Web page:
We're becoming a nation of bum knees, worn-out hips and sore shoulders, and it's not just the Medicare set. Baby boomer bones and joints also are taking a pounding, spawning a boom in operations to fix them.
Knee replacement surgeries have doubled over the last decade and more than tripled in the 45-to-64 age group, new research shows. Hips are trending that way, too.
And here's a surprise: It's not all due to obesity. Ironically, trying to stay fit and avoid extra pounds is taking a toll on a generation that expects bad joints can be swapped out like old tires on a car.
"Boomeritis" or "fix-me-itis" is what Dr. Nicholas DiNubile, a suburban Philadelphia surgeon, calls it.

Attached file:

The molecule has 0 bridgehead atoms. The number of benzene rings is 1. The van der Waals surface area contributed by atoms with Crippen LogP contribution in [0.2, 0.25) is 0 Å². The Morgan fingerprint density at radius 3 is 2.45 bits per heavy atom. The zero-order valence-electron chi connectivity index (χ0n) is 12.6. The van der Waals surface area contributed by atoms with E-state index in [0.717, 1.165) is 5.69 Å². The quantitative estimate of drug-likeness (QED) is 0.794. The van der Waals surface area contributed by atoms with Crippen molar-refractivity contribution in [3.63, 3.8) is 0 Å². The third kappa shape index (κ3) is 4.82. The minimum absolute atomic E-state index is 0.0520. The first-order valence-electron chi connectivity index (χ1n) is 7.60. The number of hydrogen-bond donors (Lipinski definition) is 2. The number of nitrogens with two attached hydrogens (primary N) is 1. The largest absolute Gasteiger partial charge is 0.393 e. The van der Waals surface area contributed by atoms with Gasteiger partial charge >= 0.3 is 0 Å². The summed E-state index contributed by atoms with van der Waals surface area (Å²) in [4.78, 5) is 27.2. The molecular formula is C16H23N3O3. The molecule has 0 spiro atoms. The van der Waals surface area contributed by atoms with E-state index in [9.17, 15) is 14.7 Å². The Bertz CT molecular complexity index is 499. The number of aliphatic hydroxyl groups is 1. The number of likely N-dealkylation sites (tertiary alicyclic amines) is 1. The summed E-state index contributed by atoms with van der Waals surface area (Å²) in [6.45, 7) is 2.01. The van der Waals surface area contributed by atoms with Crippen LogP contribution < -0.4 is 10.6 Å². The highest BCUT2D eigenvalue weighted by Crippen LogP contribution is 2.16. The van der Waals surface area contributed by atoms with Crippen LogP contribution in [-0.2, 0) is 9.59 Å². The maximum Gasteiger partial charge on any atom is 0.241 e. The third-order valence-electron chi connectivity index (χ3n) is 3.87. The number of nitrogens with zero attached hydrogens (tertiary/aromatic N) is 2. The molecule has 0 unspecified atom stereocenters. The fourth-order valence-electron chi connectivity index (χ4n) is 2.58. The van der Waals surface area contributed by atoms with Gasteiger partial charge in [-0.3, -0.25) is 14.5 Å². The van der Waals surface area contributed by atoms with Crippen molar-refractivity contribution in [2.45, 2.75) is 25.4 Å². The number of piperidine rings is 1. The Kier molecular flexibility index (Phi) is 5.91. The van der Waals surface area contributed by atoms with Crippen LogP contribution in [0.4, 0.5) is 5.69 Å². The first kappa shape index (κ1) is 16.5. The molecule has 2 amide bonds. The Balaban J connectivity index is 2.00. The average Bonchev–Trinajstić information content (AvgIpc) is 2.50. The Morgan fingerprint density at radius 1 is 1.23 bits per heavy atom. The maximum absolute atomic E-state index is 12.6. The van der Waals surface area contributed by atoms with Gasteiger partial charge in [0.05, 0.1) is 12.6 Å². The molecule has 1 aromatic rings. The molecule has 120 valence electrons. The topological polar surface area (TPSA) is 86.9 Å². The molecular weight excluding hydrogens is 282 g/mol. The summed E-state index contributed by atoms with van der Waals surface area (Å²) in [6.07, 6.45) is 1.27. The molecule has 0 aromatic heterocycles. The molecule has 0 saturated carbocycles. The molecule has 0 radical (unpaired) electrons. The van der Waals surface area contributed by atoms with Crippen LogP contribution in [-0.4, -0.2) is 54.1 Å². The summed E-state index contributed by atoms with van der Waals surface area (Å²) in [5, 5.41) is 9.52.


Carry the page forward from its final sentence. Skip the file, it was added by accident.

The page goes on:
"It's this mindset of 'fix me at any cost, turn back the clock,'" said DiNubile, an adviser to several pro athletic groups and a spokesman for the American Academy of Orthopaedic Surgeons. "The boomers are the first generation trying to stay active in droves on an aging frame" and are less willing to use a cane or put up with pain or stiffness as their grandparents did, he said.